But there is another beauty and power in this music, rooted in the intense concentration these pieces obviously demand from the performers. Lucier's live solo performances always gained power from the intensity of Lucier himself, often moving through the space,  exploring, and setting a standard for the audience as the "chief listener". In these  pieces that sense of heightened attention takes on a new delicacy, as we become aware of the extraordinary concentration and skill required from the musicians to control their instruments.  The performers meet this challenge well, and carry out ably the slow and subtle transformations that are the body of this music.  Tom Ridenour, the clarinetist for whom In Memoriam Jon Higgins was written, is the most remarkable.  In Lucier's work the most microscopic of changes has obvious consequences, and Ridenour's  playing, consisting of  long, precisely pitched tones, bathes the music in an aura of attention. 


Emanuel Dimas de Melo Pimenta is of a younger generation of composers, strongly influenced by the works and life of John Cage, and by the possibilities inherent in computer technology.  Pimenta is a Portuguese architect in his thirties, who is also a composer. He has worked with Cage, and Cage's influence permeates the work. In fact, if one imagines a body of work  built upon the implications of Cage's early computer music collaboration with LeJaren Hiller, HPSCHD,  then one gets a pretty good idea of the ground Pimenta is covering.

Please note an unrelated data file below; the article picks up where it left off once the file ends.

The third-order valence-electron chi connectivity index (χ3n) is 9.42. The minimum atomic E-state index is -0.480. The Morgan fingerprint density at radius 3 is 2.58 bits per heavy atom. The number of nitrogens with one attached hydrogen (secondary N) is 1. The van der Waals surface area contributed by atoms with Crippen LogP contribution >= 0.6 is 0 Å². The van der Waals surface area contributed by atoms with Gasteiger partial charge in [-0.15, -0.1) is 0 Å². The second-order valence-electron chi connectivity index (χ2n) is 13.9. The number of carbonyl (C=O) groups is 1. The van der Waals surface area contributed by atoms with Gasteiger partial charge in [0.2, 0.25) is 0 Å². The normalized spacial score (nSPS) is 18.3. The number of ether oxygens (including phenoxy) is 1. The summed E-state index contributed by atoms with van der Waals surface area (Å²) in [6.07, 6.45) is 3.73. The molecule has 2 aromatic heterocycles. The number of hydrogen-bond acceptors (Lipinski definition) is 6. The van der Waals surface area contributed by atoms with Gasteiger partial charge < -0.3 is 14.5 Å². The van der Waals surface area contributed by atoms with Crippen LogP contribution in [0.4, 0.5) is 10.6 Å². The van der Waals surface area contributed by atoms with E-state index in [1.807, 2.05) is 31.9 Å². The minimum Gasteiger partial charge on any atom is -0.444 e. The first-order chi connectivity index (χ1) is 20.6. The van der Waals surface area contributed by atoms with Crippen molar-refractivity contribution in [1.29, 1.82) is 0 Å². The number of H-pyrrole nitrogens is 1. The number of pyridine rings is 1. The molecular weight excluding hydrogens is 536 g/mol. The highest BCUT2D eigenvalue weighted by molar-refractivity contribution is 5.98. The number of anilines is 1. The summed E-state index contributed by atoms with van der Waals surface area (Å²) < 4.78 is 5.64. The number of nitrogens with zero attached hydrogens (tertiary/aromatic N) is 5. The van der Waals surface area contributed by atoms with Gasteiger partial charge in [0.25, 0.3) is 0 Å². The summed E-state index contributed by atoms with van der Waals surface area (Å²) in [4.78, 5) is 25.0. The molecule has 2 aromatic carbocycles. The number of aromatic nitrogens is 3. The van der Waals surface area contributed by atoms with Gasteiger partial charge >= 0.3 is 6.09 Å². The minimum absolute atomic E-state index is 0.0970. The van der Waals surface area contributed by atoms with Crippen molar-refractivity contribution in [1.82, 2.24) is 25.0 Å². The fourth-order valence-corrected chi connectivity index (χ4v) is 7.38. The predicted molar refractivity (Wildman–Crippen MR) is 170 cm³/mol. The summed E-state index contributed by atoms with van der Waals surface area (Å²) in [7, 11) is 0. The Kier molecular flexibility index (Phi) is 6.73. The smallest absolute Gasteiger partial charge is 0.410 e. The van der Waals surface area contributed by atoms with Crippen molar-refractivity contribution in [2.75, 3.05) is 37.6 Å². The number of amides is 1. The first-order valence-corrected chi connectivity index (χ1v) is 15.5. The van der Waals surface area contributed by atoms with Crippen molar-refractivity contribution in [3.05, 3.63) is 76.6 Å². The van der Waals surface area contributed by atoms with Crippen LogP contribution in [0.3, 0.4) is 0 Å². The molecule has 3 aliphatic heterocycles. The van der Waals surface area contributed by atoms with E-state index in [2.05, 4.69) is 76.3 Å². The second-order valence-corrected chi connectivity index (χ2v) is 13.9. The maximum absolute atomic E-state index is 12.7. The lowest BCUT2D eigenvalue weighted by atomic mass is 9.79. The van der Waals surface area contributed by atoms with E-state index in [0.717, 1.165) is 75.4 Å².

The pieces areˇwell, architectural, all long, very static spaces, which form simple arch structures if they have any development in them at all. Development is clearly beside the point in this music: the music is all lush, jangly, complex texture, which like Lucier's work provides a certain field for aural hallucination. Although Xenakis in not mentioned in the liner notes, I hear a strong kinship with his music here: there is the sense that the composer is trying to create a complex enough texture to energize the acoustical field, so that the listener is able to find, or project, whatever he will into the depths of this texture. 

The sound material for most of the pieces seems to be completely synthesized. The notable exception, and one of the strongest pieces on the disk, is Rozart, which uses recordings of the voice of Caruso. The voice of Caruso, like the brain of Einstein or Elvis's comb, has a certain totemic value to begin with, and what Pimenta does with it is a cut above any of the sample manipulation clichés we've been hearing lately. There's something like demon conjuring in this piece, the invocation of a really spooky and powerful presence. This music is not mere technical fiddling, as too much computer music seems to be: the power and integrity of Pimenta's vision is palpable. 

      ˇTim Perkis